Canadian swimmer has smooth transition to SIU

Canadian swimmer has smooth transition to SIU

By Ben Conrady

The thought of attending a school in a different country may intimidate some, but for swimmer Melissa Larocque, the move from her home in Ontario, Canada to the U.S. couldn’t have gone better.

The senior has noticed some cultural differences and made some personal adjustments throughout her career, but the more than 1,200 mile distance has done nothing to hurt her college athletic experience.

“I don’t regret any minute of it,” she said. “I’ve had an awesome experience. I’ve met really cool people from all over the world. I think school is sort of the same wherever you go, but athletics-wise I can’t imagine anything better.”


Larocque said she was inspired to swim competitively at age six after she watched the 1996 Summer Olympics in Atlanta. She said she immediately began swimming for a team in Montreal.

In high school, Larocque began to draw recruiting interest from college coaches in the United States, including SIU swimming and diving coach Rick Walker. She picked her top five schools and set out on a recruiting tour.

After Larocque visited Nebraska, SIU was next on the list. It was the first time Larocque met Walker and his staff face-to-face. Previously, they had only communicated through email and phone conversations. Larocque said she fell in love with the program immediately, and cancelled the scheduled visits to the other three schools. She signed a letter of intent during the early signing period in November of her junior year.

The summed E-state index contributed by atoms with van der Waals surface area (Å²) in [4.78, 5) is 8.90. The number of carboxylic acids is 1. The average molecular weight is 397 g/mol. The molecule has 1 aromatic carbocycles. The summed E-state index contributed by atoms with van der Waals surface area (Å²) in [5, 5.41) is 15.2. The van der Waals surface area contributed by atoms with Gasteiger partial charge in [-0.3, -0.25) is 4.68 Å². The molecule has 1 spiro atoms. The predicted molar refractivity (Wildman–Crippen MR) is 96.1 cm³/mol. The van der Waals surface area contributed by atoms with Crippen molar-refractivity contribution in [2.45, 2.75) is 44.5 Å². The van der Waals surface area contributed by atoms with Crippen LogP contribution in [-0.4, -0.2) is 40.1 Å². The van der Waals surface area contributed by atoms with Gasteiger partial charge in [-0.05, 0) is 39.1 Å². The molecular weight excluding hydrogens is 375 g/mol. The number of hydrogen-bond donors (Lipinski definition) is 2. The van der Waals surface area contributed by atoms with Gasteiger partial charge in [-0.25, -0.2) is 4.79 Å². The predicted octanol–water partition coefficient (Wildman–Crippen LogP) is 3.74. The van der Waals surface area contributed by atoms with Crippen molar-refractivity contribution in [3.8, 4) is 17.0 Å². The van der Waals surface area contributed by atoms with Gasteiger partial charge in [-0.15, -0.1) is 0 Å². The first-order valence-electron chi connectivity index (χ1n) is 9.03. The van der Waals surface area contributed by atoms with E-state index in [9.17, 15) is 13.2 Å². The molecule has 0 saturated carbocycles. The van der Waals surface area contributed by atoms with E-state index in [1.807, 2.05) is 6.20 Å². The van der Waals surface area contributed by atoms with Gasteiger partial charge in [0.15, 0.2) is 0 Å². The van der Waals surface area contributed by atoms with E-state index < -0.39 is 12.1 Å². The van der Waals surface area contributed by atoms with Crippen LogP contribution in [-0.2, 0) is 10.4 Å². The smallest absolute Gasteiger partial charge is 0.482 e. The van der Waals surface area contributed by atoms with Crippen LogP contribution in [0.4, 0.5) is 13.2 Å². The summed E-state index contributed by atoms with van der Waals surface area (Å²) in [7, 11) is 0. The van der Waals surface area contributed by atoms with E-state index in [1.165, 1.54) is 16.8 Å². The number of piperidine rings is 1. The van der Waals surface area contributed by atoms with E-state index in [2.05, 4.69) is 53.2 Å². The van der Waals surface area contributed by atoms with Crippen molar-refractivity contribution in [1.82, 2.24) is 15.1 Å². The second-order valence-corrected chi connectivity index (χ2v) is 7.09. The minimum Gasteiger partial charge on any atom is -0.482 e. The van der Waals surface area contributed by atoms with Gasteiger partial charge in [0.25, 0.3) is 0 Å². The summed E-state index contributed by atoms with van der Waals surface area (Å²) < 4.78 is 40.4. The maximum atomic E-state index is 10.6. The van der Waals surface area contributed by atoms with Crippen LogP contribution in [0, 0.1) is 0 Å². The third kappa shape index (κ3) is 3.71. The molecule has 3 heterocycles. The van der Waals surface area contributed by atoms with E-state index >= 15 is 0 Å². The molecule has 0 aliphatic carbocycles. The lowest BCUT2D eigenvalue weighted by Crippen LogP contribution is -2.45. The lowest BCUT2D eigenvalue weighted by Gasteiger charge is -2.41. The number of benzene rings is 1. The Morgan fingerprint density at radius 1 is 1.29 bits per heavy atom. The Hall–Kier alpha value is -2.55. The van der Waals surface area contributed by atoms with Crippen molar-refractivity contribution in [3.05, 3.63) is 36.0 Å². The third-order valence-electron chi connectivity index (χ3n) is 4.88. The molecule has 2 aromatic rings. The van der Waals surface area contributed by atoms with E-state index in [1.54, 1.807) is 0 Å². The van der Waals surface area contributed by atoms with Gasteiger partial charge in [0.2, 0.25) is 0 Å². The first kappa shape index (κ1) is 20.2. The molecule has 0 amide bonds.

“I knew right away that I liked the coaching staff and the girls that would be my teammates,” she said. “The athletic department does a lot for the athletes.”

Because swimming is a sport based on times, Walker said he is able to recruit more international players, even if he hasn’t seen them personally. To Walker, hours of phone calls allow him to get to know athletes better than a short visit.

“Personality-wise she was everything that our program was looking for,” Walker said. “People may ask how well you can get to know someone without even seeing them, but how well can you get to know someone during the 48 hours of a visit?”

When she arrived at SIU in 2009, Larocque said the differences between life in Canada and the U.S. began to show. First, she said America had a strange type of music playing on the radio called “country.”


“I rarely heard country music back home,” she said. “I’m a huge country music fan now. I’m addicted.”

With a busy schedule of school and workouts, Larocque said it can be a struggle to find a time to come home, but when she in unable to she can always find a friend or teammate willing to take her in.

“Friends have been really nice and taken me home if they live close by,” she said. “I’ve been really lucky that nice families have been welcoming and ready to be my host family for a couple days.”

One of her close friends is Emily Hauter, a senior from Lincoln studying community health education. The girls were teammates on the swim team as freshmen. Hauter and her family invited Larocque into their home in 2011 for Thanksgiving.

“My family is open to let anyone come and stay,” Hauter said. “We don’t have a large group at our Thanksgivings, only about ten people, so we just set another place at the table. My family really enjoyed meeting her and having her around for the holidays.”

Perhaps the greatest difference between the U.S. and Canada has been the language barrier. Larocque said while in Canada she spoke French the majority of the time. This can make for some interesting conversations when she forgets what language she is using.

“She can speak English and French very well, but she is more dominant in French,” Hauter said. “Sometimes when she can’t think of the right word in English she will just spit out a French word and I have no idea what she is trying to say. We usually think that is pretty funny.”